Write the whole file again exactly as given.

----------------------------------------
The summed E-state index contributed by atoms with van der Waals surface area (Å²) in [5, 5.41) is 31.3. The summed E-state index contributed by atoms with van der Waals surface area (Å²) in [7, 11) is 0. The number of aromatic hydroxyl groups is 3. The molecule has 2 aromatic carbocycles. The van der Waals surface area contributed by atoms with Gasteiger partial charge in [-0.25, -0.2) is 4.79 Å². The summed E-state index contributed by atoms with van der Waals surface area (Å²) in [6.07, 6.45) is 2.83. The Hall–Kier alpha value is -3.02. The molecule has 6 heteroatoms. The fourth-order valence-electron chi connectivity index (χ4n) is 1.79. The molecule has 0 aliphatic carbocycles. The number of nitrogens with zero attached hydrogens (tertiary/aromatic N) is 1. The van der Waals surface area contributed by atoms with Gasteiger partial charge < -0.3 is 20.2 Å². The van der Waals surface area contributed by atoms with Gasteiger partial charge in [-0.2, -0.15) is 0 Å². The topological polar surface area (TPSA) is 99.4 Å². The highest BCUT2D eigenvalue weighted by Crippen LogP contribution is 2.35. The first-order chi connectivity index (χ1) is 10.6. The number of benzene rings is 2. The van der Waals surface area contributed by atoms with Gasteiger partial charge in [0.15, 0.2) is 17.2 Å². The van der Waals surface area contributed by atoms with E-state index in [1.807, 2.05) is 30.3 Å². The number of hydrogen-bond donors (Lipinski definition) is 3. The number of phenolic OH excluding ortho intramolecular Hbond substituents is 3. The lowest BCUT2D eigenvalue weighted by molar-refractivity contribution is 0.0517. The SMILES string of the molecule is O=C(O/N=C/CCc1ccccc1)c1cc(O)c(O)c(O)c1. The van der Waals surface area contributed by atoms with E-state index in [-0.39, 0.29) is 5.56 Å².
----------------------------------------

The summed E-state index contributed by atoms with van der Waals surface area (Å²) in [5, 5.41) is 31.3. The summed E-state index contributed by atoms with van der Waals surface area (Å²) in [7, 11) is 0. The number of aromatic hydroxyl groups is 3. The molecule has 2 aromatic carbocycles. The van der Waals surface area contributed by atoms with Gasteiger partial charge in [-0.25, -0.2) is 4.79 Å². The summed E-state index contributed by atoms with van der Waals surface area (Å²) in [6.07, 6.45) is 2.83. The Hall–Kier alpha value is -3.02. The molecule has 6 heteroatoms. The fourth-order valence-electron chi connectivity index (χ4n) is 1.79. The molecule has 0 aliphatic carbocycles. The number of nitrogens with zero attached hydrogens (tertiary/aromatic N) is 1. The van der Waals surface area contributed by atoms with Gasteiger partial charge < -0.3 is 20.2 Å². The van der Waals surface area contributed by atoms with Gasteiger partial charge in [-0.2, -0.15) is 0 Å². The topological polar surface area (TPSA) is 99.4 Å². The highest BCUT2D eigenvalue weighted by Crippen LogP contribution is 2.35. The first-order chi connectivity index (χ1) is 10.6. The number of benzene rings is 2. The van der Waals surface area contributed by atoms with Gasteiger partial charge in [0.15, 0.2) is 17.2 Å². The van der Waals surface area contributed by atoms with E-state index in [1.807, 2.05) is 30.3 Å². The number of hydrogen-bond donors (Lipinski definition) is 3. The number of phenolic OH excluding ortho intramolecular Hbond substituents is 3. The lowest BCUT2D eigenvalue weighted by molar-refractivity contribution is 0.0517. The SMILES string of the molecule is O=C(O/N=C/CCc1ccccc1)c1cc(O)c(O)c(O)c1. The van der Waals surface area contributed by atoms with E-state index in [-0.39, 0.29) is 5.56 Å².